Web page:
Suns farm for insurance

April 09, 2005|by BOB PARASILITI

It was a game that was almost like a walk in the garden for the Hagerstown Suns.

Manager Gene Richards planted a seed, designated hitter Dante Brinkley sprouted a rally and first baseman Mike Carp harvested the results for the Suns on Friday.

Brinkley used the power of suggestion to his favor, turning Richards' tip to bunt into a leadoff single in the sixth inning to start a two-run rally built strictly on execution as the Suns claimed a 3-2 victory over the West Virginia Power.

Brinkley's bunt was the only hit of the inning as the Suns' running game again applied pressure on the Power's defense. Hagerstown used back-to-back sacrifice flies by Ambiorix Conception and Carp to bring home what proved to be the winning runs.


It all started by the word of mouth by Richards.

"I told him at the start of the inning to look around to see if (the bunt) was there," Richards said. "I was just planting the seed. The young man saw what he liked and decided on his own to go with it."

The Suns were nursing a 1-0 lead - provided by Brinkley's one-out home run in the first - when West Virginia reliever Brian Montalbo entered the game.

Brinkley stepped in and pushed a drag bunt past the left side of the mound to leg out the hit.

"Gene mentioned it to me right before I went up and I looked to see if they were playing back," Brinkley said. "It was a key situation and we needed to get someone on. In baseball, most of the time it only takes one thing to snowball from there and the snowball went our way."

Carlos Gomez followed with a sacrifice bunt to advance Brinkley, but reached safely when first baseman Grant Richardson dropped the throw to put runners on first and third. After Gomez stole second, Conception and Carp each launched deep drives to center to bring home the two runners.

"We did very well with our execution," Richards said. "Getting the two sacrifice flies to get those guys in was big. Our running still came into play, with Gomez stealing the base. Yesterday was sort of an easy game, but today was a challenge. It showed what our guys can do."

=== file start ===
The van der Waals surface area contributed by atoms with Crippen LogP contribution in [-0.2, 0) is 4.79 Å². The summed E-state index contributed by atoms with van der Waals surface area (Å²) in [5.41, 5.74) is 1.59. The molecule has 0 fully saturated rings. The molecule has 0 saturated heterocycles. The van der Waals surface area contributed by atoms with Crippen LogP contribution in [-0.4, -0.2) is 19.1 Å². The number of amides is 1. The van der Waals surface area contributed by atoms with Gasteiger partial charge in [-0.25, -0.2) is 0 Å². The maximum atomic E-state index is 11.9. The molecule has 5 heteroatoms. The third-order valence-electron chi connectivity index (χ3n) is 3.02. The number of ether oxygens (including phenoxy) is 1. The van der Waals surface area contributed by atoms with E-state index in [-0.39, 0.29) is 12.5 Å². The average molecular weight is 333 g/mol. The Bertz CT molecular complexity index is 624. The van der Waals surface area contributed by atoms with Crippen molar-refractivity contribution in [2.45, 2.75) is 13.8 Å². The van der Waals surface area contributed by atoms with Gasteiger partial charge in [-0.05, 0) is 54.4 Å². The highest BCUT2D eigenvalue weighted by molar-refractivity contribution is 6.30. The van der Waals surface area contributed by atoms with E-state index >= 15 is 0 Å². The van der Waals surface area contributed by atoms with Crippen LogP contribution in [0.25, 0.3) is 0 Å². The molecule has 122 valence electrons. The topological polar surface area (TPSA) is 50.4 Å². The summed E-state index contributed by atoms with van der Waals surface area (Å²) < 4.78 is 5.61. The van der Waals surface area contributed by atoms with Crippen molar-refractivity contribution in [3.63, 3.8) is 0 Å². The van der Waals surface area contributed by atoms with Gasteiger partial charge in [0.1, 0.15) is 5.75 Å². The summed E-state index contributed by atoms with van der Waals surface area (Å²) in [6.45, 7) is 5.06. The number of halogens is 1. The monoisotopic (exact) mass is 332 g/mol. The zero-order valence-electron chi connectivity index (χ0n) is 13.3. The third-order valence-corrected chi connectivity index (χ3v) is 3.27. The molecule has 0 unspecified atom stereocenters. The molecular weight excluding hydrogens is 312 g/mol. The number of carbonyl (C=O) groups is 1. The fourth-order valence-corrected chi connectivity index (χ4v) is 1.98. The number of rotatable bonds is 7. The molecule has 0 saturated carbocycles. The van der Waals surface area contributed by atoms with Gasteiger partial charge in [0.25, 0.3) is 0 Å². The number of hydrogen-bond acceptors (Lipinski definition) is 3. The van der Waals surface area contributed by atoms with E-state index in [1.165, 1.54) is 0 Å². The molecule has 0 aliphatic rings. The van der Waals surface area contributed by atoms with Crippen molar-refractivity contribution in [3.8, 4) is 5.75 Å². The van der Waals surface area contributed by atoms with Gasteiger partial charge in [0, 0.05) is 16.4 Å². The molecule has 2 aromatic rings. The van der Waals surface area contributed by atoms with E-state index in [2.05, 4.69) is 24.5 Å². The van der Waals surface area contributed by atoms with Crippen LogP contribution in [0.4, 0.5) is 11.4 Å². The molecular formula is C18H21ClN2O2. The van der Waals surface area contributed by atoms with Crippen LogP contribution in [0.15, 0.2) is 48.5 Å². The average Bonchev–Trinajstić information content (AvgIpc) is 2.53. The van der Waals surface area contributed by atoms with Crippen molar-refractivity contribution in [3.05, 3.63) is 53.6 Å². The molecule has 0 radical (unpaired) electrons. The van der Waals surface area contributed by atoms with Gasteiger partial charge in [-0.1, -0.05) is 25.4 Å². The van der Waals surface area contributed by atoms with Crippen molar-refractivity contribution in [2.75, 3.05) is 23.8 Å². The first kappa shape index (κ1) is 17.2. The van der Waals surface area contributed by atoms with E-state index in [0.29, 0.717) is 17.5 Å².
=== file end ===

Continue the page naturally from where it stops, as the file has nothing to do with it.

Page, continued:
For Carp, it was a study in perseverance. He struck out swinging in his first two at-bats against West Virginia left-handed starter Greg Kloosterman. Against Montalbo, Carp ripped a homer-length foul to right before switching into execution mode to get the sacrifice fly.

"We are always looking to drive runs in when we have men on base. That's something we work on in batting practice all the time," Carp said. "It's all part of Gene's game plan. He wants us to hit the (ball as hard as we can) to the right side of the field. You just have to go up there with an idea of what has to be done."

The insurance runs were enough to make sure Suns pitcher Blake Eager (1-0) got the win after a superb start. Eager completed five innings with his pitch count while holding the Power scoreless on one hit and striking out two.

"That was a top performance," Richards said. "If Eager had not done the job like he did, we could have been in trouble."

West Virginia tightened the score by scratching out single runs against Matt Miramontes in the seventh and eighth innings.

The Power used Carlos Corporan's triple to right - as result of a missed diving try by Gomez - and Freddy Parejo's grounder to cut the deficit to two runs. West Virginia chased Miramontes in the eighth after Alcides Escobar was hit by a pitch with one out and scored on Hernan Iribarren's double to right center.

Marcelo Perez came on to record the last four outs to get his first save.

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